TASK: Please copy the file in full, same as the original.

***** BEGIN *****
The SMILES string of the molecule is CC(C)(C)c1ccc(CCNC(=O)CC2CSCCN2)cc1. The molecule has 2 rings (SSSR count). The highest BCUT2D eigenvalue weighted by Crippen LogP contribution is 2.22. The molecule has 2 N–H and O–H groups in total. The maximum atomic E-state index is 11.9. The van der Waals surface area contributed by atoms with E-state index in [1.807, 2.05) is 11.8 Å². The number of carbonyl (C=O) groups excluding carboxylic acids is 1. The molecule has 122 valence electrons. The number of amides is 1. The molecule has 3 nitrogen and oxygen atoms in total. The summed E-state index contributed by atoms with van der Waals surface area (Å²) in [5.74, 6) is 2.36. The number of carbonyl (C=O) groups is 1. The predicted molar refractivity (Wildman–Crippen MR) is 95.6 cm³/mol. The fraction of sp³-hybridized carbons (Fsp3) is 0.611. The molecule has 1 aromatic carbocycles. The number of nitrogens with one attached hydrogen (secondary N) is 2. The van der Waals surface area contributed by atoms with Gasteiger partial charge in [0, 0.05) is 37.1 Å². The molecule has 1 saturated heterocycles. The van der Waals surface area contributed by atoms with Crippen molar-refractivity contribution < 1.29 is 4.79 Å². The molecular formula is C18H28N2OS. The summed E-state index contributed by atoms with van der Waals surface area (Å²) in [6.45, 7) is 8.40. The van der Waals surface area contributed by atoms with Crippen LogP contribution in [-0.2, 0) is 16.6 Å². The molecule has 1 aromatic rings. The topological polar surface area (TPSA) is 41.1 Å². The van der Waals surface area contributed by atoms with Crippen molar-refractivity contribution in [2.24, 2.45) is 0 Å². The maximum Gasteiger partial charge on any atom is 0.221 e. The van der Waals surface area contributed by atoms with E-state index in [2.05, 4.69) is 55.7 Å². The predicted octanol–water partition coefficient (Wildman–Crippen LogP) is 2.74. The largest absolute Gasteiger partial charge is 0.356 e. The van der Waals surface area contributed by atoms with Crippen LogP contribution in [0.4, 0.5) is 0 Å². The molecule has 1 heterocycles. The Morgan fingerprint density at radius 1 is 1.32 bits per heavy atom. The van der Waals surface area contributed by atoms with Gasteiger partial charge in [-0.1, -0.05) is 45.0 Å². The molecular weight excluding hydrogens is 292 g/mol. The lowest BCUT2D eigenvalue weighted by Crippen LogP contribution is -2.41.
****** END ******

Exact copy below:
The SMILES string of the molecule is CC(C)(C)c1ccc(CCNC(=O)CC2CSCCN2)cc1. The molecule has 2 rings (SSSR count). The highest BCUT2D eigenvalue weighted by Crippen LogP contribution is 2.22. The molecule has 2 N–H and O–H groups in total. The maximum atomic E-state index is 11.9. The van der Waals surface area contributed by atoms with E-state index in [1.807, 2.05) is 11.8 Å². The number of carbonyl (C=O) groups excluding carboxylic acids is 1. The molecule has 122 valence electrons. The number of amides is 1. The molecule has 3 nitrogen and oxygen atoms in total. The summed E-state index contributed by atoms with van der Waals surface area (Å²) in [5.74, 6) is 2.36. The number of carbonyl (C=O) groups is 1. The predicted molar refractivity (Wildman–Crippen MR) is 95.6 cm³/mol. The fraction of sp³-hybridized carbons (Fsp3) is 0.611. The molecule has 1 aromatic carbocycles. The number of nitrogens with one attached hydrogen (secondary N) is 2. The van der Waals surface area contributed by atoms with Gasteiger partial charge in [0, 0.05) is 37.1 Å². The molecule has 1 saturated heterocycles. The van der Waals surface area contributed by atoms with Crippen molar-refractivity contribution < 1.29 is 4.79 Å². The molecular formula is C18H28N2OS. The summed E-state index contributed by atoms with van der Waals surface area (Å²) in [6.45, 7) is 8.40. The van der Waals surface area contributed by atoms with Crippen LogP contribution in [-0.2, 0) is 16.6 Å². The molecule has 1 aromatic rings. The topological polar surface area (TPSA) is 41.1 Å². The van der Waals surface area contributed by atoms with Crippen molar-refractivity contribution in [2.24, 2.45) is 0 Å². The maximum Gasteiger partial charge on any atom is 0.221 e. The van der Waals surface area contributed by atoms with E-state index in [2.05, 4.69) is 55.7 Å². The predicted octanol–water partition coefficient (Wildman–Crippen LogP) is 2.74. The largest absolute Gasteiger partial charge is 0.356 e. The van der Waals surface area contributed by atoms with Crippen LogP contribution in [0.4, 0.5) is 0 Å². The molecule has 1 heterocycles. The Morgan fingerprint density at radius 1 is 1.32 bits per heavy atom. The van der Waals surface area contributed by atoms with Gasteiger partial charge in [-0.1, -0.05) is 45.0 Å². The molecular weight excluding hydrogens is 292 g/mol. The lowest BCUT2D eigenvalue weighted by Crippen LogP contribution is -2.41.